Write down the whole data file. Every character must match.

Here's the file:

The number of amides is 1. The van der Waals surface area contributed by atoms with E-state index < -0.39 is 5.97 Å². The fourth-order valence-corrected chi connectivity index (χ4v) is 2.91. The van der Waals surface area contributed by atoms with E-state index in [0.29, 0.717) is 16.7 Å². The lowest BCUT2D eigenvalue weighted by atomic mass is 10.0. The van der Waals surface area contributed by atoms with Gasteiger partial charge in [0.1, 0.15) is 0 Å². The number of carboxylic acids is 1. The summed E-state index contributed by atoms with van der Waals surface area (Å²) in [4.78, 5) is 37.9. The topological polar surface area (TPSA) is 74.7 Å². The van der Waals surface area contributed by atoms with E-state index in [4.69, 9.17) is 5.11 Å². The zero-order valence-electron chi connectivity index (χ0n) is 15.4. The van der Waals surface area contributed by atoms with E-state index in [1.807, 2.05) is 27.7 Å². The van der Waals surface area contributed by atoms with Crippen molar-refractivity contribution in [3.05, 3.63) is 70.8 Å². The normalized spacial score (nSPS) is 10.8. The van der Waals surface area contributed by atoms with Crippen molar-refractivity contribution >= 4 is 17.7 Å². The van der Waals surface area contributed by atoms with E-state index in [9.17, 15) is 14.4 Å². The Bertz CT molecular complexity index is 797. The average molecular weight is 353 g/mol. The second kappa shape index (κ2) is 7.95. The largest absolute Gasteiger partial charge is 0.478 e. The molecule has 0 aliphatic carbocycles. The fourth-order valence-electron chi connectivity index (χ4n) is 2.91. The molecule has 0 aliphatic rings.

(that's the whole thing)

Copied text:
The number of amides is 1. The van der Waals surface area contributed by atoms with E-state index < -0.39 is 5.97 Å². The fourth-order valence-corrected chi connectivity index (χ4v) is 2.91. The van der Waals surface area contributed by atoms with E-state index in [0.29, 0.717) is 16.7 Å². The lowest BCUT2D eigenvalue weighted by atomic mass is 10.0. The van der Waals surface area contributed by atoms with Gasteiger partial charge in [0.1, 0.15) is 0 Å². The number of carboxylic acids is 1. The summed E-state index contributed by atoms with van der Waals surface area (Å²) in [4.78, 5) is 37.9. The topological polar surface area (TPSA) is 74.7 Å². The van der Waals surface area contributed by atoms with E-state index in [4.69, 9.17) is 5.11 Å². The zero-order valence-electron chi connectivity index (χ0n) is 15.4. The van der Waals surface area contributed by atoms with E-state index in [1.807, 2.05) is 27.7 Å². The van der Waals surface area contributed by atoms with Crippen molar-refractivity contribution in [3.05, 3.63) is 70.8 Å². The normalized spacial score (nSPS) is 10.8. The van der Waals surface area contributed by atoms with Crippen molar-refractivity contribution >= 4 is 17.7 Å². The van der Waals surface area contributed by atoms with E-state index in [9.17, 15) is 14.4 Å². The Bertz CT molecular complexity index is 797. The average molecular weight is 353 g/mol. The second kappa shape index (κ2) is 7.95. The largest absolute Gasteiger partial charge is 0.478 e. The molecule has 0 aliphatic carbocycles. The fourth-order valence-electron chi connectivity index (χ4n) is 2.91. The molecule has 0 aliphatic rings.